Archive for December, 2010
Baby boomers near 65 with retirements in jeopardy: More than 10,000 boomers a day will turn 65 as of January, which is a major cause for concern.
Yesterday a US ex-pat posted about how Europeans see America – it was interesting, but the welfare state isn’t all it’s cracked up to be, it’s not so simple.
list of countries by income equality, not really a directed point to this, just food for thought (data comes from the CIA world factbook and the UN development programme)
Black Scholes works on some pretty flimsy assumptions. I understand that predicting the future is no easy task, but does anyone have any recommended readings for models that use less assumptions?
Edit: In particular addressing the assumption of Brownian motion for prices.
Everyday I commute on my way to work and I see the most foreboding sight ever: Cranes. Huge massive cranes unloading new goods from across the seas right next to my adoptive home of San-Francisco. We’ve all heard about debt relations between China and the USA: How China both sales the U.S. its manufactured goods and then reinvests its capital in the U.S.
With Chinese personal savings rate near 50% and American savings rate being non-existent, it’s easy to see that the Chinese aren’t consuming the products made in their local market and are instead focusing on bolstering the economy of the USA. Peter Schiff says it best when he talks about a day when Chinese will just turn back the freighters hauling goods to the U.S. and refocus their capital on internal consumption.
John Ralston Saul has a great sound-byte when he says that The West doesn’t really want globalization. We want free trade with other western countries that have somewhat similar prices. Otherwise we wouldn’t yell “Predatory Pricing” whenever a country that has a tenth of the wage cost we do tries to sell something here. If we really wanted globalization we wouldn’t try to force China to change it’s monetary policy. Recently we’ve forced the Chinese to put tariffs on themselves under the threat that we’ll do that for them if we have to.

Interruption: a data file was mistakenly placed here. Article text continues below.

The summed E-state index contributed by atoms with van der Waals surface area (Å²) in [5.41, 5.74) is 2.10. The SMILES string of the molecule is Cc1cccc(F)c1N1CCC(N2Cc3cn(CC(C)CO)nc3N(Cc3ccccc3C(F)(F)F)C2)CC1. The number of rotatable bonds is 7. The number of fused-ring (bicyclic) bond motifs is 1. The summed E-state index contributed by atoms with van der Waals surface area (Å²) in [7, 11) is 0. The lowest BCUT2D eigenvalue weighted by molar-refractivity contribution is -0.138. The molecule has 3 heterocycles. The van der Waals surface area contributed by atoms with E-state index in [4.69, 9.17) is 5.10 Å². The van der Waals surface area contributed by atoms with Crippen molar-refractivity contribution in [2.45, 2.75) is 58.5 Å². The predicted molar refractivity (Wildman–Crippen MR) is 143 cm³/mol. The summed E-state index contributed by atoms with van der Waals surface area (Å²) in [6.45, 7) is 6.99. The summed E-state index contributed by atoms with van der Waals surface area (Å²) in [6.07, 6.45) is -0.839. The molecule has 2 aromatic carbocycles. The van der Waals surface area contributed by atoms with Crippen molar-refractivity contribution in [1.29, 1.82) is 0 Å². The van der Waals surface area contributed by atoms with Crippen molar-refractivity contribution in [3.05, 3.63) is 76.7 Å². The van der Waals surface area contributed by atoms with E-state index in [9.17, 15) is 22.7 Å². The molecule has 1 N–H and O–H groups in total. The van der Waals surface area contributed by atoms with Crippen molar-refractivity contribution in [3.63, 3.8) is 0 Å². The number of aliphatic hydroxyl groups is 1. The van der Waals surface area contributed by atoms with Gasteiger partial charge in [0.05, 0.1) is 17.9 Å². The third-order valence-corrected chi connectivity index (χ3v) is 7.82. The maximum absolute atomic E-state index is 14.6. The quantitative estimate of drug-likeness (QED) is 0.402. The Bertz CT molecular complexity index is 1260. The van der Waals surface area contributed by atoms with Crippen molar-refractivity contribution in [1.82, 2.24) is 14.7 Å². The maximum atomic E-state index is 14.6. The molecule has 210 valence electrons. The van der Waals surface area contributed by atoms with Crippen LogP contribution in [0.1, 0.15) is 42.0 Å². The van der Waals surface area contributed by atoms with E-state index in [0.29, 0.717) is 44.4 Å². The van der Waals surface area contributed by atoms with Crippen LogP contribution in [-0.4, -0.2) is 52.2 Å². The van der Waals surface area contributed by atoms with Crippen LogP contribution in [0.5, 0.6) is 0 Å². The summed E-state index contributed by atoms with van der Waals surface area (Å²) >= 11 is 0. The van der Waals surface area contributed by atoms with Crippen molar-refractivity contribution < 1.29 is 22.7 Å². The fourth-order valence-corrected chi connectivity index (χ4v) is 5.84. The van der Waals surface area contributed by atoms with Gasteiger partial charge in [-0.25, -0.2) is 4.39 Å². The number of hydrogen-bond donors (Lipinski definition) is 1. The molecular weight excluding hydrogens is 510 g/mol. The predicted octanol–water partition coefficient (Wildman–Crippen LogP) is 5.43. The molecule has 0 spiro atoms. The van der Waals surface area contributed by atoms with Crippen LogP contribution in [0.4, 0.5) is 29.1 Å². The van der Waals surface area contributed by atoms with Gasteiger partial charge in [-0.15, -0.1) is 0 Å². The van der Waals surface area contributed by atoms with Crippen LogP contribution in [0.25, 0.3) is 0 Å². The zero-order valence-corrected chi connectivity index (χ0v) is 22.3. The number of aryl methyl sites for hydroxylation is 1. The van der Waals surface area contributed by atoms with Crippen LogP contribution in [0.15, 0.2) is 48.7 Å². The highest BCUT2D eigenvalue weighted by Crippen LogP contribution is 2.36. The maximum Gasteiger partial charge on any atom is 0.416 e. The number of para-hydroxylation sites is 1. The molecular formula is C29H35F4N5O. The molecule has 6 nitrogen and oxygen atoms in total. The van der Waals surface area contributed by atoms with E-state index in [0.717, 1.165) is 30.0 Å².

tl;dr: Which brings me to my question, Isn’t encouraging China to place export tariffs a terrible idea? The Chinese government can’t physically “turn back the boats” using policy initiatives, but an internal exports tax is exactly the way they’d incentivize refocusing Chinese capital on internal investment and consumption. If we were ever to see a non-gradual meltdown of Sino-American economic relationship, wouldn’t Chinese export tariffs inevitably play a role in that? It seems to me that encouraging the Chinese to have export tariffs is diametrically opposed to what the situation calls for.
Many historians and economists believe that America probably wouldn’t have suffered the Depression had business and industry owners paid their workers more money. Then and now, more money in worker wallets translates into more money in store cash registers.
I’ve always notice a trend where as soon as oil prices increase, I immediately feel it at the pump. But when oil prices fall, it seems to take much longer for the effects to be felt at the pump.
I guess you could argue the oil at the refineries are at the higher prices when it falls but that also means the oil at the refinery is at the lower prices when prices spike.
Randall Wray says it’s time to stop all foreclosures, audit the REMIC trusts, put the loans back on the banks, modify everything into new fixed-rate mortgages and basically hit the reset button
I have a question regarding some of the mechanics of a closed market. In particular, the trade market.
How come, in the trade market, were the number of companies is somewhat fixed, but were the inflow of new investors increases over time, those companies (and the market itself) somehow maintain, or even increases it’s values? I mean, isn’t the offer of money in that market increasing, while the number of companies demanding this money continues the same?
Actually, although I’m not completely sure, I think I know the answer (please correct me if wrong): it’s because those companies are generating it’s values in theirs respectives business, trhu profit. Is that right? If so, we are getting where I want to my real questions.
If the only thing maintaining the market’s value is the continuous growth of it’s profit (or at least the promise of that) aren’t we in a certain path to market ruin because continuous growth is impossible?
In a more broad/economical question, is it possible to develop a market that doesn’t fund itself is this continuous growth but rather in a constant state?
Don’t get me wrong. I’m not trying to imply or turn this in a ideological discussion. Like I said in the title, I’m interested in the mechanics of a closed market. I’m a engineering student deviating in his subject of interest.
For your information, this question arose from a discussion with a friend about the economics of that game “Second Life”. We were trying to reach a conclusion if a market based in virtual objects would be sustainable in the long run. Any inputs in that question would also be appreciated.
I think that now I must thank for your patience and ask sorry for the “train of thought” type of post.
Thanks and sorry.